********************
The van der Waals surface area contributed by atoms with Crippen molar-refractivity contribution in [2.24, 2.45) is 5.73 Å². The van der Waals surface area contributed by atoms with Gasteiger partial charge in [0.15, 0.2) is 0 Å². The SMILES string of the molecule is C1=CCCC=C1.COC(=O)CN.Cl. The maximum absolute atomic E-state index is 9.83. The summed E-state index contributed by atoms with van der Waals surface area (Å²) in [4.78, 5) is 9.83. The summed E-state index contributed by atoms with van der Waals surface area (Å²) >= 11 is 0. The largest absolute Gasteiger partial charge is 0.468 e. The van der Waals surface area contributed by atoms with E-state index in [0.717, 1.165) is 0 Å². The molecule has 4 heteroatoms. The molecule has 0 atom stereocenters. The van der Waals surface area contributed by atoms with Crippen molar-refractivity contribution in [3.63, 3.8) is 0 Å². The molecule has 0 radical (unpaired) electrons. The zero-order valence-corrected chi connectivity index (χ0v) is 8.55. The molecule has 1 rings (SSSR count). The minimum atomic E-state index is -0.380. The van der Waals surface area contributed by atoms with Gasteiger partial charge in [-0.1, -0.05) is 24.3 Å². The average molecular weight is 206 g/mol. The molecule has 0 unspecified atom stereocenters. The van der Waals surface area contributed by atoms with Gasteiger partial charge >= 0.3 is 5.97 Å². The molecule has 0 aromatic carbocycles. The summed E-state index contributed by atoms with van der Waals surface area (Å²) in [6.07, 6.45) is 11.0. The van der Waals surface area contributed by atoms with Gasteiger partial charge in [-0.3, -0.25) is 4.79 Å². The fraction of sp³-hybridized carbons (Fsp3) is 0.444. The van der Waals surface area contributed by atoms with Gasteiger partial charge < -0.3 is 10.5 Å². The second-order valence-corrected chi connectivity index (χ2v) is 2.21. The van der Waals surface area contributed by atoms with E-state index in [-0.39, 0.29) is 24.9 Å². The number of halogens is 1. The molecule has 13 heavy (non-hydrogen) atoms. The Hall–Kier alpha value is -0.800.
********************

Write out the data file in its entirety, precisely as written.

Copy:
The van der Waals surface area contributed by atoms with Crippen molar-refractivity contribution in [2.24, 2.45) is 5.73 Å². The van der Waals surface area contributed by atoms with Gasteiger partial charge in [0.15, 0.2) is 0 Å². The SMILES string of the molecule is C1=CCCC=C1.COC(=O)CN.Cl. The maximum absolute atomic E-state index is 9.83. The summed E-state index contributed by atoms with van der Waals surface area (Å²) in [4.78, 5) is 9.83. The summed E-state index contributed by atoms with van der Waals surface area (Å²) >= 11 is 0. The largest absolute Gasteiger partial charge is 0.468 e. The van der Waals surface area contributed by atoms with E-state index in [0.717, 1.165) is 0 Å². The molecule has 4 heteroatoms. The molecule has 0 atom stereocenters. The van der Waals surface area contributed by atoms with Crippen molar-refractivity contribution in [3.63, 3.8) is 0 Å². The molecule has 0 radical (unpaired) electrons. The zero-order valence-corrected chi connectivity index (χ0v) is 8.55. The molecule has 1 rings (SSSR count). The minimum atomic E-state index is -0.380. The van der Waals surface area contributed by atoms with Gasteiger partial charge in [-0.1, -0.05) is 24.3 Å². The average molecular weight is 206 g/mol. The molecule has 0 unspecified atom stereocenters. The van der Waals surface area contributed by atoms with Gasteiger partial charge >= 0.3 is 5.97 Å². The molecule has 0 aromatic carbocycles. The summed E-state index contributed by atoms with van der Waals surface area (Å²) in [6.07, 6.45) is 11.0. The van der Waals surface area contributed by atoms with Gasteiger partial charge in [-0.3, -0.25) is 4.79 Å². The fraction of sp³-hybridized carbons (Fsp3) is 0.444. The van der Waals surface area contributed by atoms with Gasteiger partial charge < -0.3 is 10.5 Å². The second-order valence-corrected chi connectivity index (χ2v) is 2.21. The van der Waals surface area contributed by atoms with E-state index in [-0.39, 0.29) is 24.9 Å². The number of halogens is 1. The molecule has 13 heavy (non-hydrogen) atoms. The Hall–Kier alpha value is -0.800.